NEW YORK, Jan 30 (IFR) - Call it old-school thinking but despite all the regulatory scrutiny and public slamming of the top three global rating agencies for their roles during the last real estate bust, their rating calls on the riskiest tranches of conduit commercial mortgage bond deals are still influential enough to impact pricing outcomes on transactions.
Just last week when two competing deals priced their D classes with a 20bp differential, issuers, investors and analysts said the difference was simply because one had a Triple B minus rating from the one of the main credit rating agencies, while the other did not.
“It’s certainly the easiest thing for market players to hang their hat on,” one issuer of the two trades said of the pricing disparities. “It shows us the preferences of investors, and we are in this market a lot.”
Simply put, the costs of doing business in the primary and repo markets for conduit commercial mortgage bond deals will be higher without a stamp of approval from one of the big three rating agencies - Moody’s Investors Service, Standard & Poor’s and Fitch Ratings.
The problem has being magnified on the riskiest bonds broadly being offered - namely the D class - where the act of securing an investment grade from the old guard rating agencies has become harder to come by.
When Morgan Stanley and Bank of America sold their US$1bn plus conduit a week ago, called MSBAM 2015-C20, the issuers did so with marks of Triple B minus and Triple B (low) from Morningstar and DBRS at the D class level.
Moody’s was also hired to rate the trade, but like most of the deals it rated in recent months, supplied letter grades only on the deal’s most bullet-proof Triple A and Aa2 securities.
So when Morgan Stanley’s US$50.2m D class priced at swaps plus 380bp, versus S+360bp for a similar US$70.65m bond from Deutsche Bank and Ladder Capital that had a Triple B minus rating from Fitch Ratings, market players reacted by saying that having a top-three firm on a deal still mattered.
That partly stems from decades-old investment criteria that required at least one major rating agency on a deal before certain investors were allowed to buy into a deal.
But because little has changed in the criteria even after the crash, newcomers to the rating agency arena like Kroll Bond Rating Agency or Morningstar are still absent from the ranks of approved firms.
“Documentation and technology tend to move relatively slow on that front,” one analyst said.
And in practical terms, that not only means some money managers will be barred from buying Triple B minus paper without the sign off from a major rating agency, but also that fast money accounts looking for leverage in the repo market will often be paying more.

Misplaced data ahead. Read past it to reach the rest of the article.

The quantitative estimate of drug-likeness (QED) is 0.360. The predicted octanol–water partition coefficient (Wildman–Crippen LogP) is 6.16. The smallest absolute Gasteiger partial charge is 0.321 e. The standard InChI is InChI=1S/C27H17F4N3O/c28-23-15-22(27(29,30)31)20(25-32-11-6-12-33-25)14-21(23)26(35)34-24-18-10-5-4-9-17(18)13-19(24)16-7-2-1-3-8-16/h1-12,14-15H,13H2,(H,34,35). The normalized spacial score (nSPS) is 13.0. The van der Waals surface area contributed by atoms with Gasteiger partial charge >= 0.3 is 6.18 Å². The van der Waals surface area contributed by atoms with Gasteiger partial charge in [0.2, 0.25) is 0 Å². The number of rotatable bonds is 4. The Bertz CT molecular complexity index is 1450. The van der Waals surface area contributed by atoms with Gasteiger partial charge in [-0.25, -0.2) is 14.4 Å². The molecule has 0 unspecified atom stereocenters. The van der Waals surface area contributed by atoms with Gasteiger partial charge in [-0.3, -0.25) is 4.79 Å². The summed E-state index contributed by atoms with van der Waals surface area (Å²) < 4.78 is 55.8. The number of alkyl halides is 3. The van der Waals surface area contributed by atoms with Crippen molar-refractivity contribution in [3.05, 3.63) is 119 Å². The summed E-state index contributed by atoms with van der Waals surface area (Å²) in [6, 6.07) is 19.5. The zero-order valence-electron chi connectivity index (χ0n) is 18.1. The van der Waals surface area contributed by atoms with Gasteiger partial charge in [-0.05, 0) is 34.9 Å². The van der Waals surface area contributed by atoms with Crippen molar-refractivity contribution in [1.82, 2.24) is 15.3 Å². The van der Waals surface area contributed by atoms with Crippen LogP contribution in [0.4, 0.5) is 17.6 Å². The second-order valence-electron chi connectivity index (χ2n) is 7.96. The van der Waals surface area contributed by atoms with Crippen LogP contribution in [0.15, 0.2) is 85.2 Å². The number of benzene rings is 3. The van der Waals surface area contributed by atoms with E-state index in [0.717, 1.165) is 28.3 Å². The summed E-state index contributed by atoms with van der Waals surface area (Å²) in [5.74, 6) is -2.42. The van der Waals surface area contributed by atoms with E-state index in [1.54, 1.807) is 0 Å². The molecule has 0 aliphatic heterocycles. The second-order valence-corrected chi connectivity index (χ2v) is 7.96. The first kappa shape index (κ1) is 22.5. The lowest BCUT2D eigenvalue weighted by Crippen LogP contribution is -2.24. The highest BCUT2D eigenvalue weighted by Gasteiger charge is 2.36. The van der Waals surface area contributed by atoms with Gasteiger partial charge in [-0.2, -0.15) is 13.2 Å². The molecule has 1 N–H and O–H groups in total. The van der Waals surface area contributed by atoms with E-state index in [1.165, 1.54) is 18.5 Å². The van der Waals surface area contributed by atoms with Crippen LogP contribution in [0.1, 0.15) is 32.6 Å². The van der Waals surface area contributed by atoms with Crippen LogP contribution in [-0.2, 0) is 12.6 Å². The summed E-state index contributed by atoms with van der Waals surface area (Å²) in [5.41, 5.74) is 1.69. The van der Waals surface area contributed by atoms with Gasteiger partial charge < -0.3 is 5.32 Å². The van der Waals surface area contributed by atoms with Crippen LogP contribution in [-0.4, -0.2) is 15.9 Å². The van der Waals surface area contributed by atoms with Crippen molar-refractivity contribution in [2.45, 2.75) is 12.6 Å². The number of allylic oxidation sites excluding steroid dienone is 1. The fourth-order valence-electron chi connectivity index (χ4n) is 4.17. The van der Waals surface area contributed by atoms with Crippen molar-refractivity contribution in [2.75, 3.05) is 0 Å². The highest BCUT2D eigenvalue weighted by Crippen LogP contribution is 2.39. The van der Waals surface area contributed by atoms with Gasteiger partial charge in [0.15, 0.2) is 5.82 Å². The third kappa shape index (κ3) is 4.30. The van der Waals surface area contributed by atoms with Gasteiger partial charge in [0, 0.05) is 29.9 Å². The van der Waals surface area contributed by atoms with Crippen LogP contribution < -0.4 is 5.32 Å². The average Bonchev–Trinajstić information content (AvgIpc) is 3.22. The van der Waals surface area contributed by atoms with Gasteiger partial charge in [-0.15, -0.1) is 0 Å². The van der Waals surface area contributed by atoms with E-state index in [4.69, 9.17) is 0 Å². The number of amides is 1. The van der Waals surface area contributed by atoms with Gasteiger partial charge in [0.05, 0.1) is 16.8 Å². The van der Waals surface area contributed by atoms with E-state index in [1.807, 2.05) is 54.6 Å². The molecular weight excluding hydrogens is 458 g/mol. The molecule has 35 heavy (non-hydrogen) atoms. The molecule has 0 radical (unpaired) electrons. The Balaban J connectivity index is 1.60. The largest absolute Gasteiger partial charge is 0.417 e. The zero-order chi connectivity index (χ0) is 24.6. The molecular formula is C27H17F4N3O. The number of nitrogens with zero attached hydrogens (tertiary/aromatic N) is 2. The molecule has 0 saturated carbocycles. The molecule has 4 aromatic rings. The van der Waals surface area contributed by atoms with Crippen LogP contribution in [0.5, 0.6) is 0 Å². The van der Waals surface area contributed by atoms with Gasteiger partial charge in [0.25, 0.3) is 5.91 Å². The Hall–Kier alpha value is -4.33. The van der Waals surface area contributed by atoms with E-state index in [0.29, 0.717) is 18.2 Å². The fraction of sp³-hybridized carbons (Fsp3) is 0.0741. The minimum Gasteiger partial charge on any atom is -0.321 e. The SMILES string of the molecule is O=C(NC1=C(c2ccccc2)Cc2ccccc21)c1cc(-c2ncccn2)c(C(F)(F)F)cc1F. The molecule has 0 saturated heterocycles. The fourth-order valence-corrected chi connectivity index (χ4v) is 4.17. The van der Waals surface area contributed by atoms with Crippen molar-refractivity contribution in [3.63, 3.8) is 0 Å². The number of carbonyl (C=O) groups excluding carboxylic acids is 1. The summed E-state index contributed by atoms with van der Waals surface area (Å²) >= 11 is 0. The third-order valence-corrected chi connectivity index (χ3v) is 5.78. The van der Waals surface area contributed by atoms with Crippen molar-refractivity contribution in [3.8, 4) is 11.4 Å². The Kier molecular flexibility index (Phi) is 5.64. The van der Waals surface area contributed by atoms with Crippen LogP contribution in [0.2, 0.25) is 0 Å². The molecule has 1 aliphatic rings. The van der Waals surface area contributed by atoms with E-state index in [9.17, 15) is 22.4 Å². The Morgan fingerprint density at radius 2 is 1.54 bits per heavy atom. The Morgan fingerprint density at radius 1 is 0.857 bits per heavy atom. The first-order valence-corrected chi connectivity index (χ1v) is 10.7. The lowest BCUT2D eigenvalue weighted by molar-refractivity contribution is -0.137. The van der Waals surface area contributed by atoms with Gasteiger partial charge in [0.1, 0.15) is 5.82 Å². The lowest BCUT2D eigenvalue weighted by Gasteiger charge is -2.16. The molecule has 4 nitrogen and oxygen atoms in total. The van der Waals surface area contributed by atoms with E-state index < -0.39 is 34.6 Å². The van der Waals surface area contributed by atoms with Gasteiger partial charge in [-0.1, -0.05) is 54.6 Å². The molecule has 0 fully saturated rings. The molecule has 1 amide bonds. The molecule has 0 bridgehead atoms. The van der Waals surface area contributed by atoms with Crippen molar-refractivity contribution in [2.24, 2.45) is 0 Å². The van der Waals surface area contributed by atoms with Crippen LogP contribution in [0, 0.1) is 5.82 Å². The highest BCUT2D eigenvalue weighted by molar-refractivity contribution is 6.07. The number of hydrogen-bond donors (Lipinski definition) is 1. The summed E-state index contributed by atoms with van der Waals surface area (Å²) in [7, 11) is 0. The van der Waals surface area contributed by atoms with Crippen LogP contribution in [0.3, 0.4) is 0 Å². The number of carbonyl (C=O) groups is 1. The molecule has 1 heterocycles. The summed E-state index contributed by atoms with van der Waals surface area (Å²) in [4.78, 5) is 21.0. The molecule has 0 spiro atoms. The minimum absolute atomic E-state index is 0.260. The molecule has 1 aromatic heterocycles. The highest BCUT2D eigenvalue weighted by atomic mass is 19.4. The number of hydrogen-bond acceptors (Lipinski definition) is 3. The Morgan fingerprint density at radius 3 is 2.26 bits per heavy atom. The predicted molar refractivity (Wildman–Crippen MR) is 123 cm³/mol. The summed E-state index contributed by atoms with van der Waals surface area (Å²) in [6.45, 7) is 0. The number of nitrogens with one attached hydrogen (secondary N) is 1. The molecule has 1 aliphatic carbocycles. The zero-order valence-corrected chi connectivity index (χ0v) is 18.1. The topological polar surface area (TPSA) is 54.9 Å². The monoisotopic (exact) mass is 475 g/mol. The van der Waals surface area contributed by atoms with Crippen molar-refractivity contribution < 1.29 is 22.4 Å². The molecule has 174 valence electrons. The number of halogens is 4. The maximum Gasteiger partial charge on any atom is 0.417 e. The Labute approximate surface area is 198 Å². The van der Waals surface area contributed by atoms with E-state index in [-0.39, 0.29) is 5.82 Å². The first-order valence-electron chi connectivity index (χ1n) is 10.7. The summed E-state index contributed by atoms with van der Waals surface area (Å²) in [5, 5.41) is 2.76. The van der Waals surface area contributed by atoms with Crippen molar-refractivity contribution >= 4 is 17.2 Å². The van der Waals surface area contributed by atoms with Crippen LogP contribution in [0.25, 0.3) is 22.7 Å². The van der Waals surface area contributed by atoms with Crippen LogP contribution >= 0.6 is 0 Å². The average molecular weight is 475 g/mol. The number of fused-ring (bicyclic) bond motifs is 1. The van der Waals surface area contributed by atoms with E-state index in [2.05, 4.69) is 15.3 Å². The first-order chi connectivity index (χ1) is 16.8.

Fast-money accounts are big buyers of Triple B minus paper from the conduits, and are known for levering up bonds on a 5.5% yielding D tranche to reach mid-teen returns.
“I don’t know what the delta is (on repo) terms for a Triple B minus with or without Fitch (or) Moody’s but I am sure it is something,” a portfolio manager said.
Credit Suisse, for one, does not differentiate between ratings from one of the big three or from a DBRS, Kroll Bond Rating Agency or Morningstar, a person familiar with the matter said.
But many of the large US investment banks do, he said, noting that most are known to charge more for deals without Triple B minus marks from Moody’s or Fitch.
Fitch Ratings has stood alone for months as the only firm of the big three agencies willing, or able, to supply Triple B minus ratings.
Standard & Poor’s has been largely out of the picture since the crash, and just this month agreed to a one-year ban from rating any new US conduit deals as part of a settlement with regulators, who claimed the agency misled investors in six post-crash deals.
And while Moody’s has picked up the bulk of the slack, until this week, its views on anything just below the Triple A level have been absent on new-issues.
But any lingering doubts of Moody’s stance of credit quality deterioration has been cleared up in a searing report issued by the agency on Thursday, which stated that bonds rated Triple B minus by others are more akin to B1, or junk status, by Moody’s own metrics. [ID: nL1N0V827K]
“None of us really respect what rating agencies have had to say (since the crash),” a portfolio manager at a large money manager said in an interview following the report’s release.
“But this had people paying attention for the first time in years.”
He was not the only one keeping a close eye on what this all could mean for investors.
Darrell Wheeler, an analyst at Amherst Pierpont Securities, has been warning about the vulnerability of new-issue Triple B minus paper to downgrades and losses.
“If we go into a near-term recession, there is a real risk of losses at the Triple B minus level, and certainly there is concern from a downgrade perspective,” he said in an interview.
But even in a downgrade scenario, Wheeler says there are sharp consequences for holders of Triple B minus paper, as deals that initially printed at S+335bp on average in 2014 will quickly widen to S+550bp.
“That’s quite a kick in the pants.” (Reporting by Joy Wiltermuth; editing by Shankar Ramakrishnan and Jack Doran)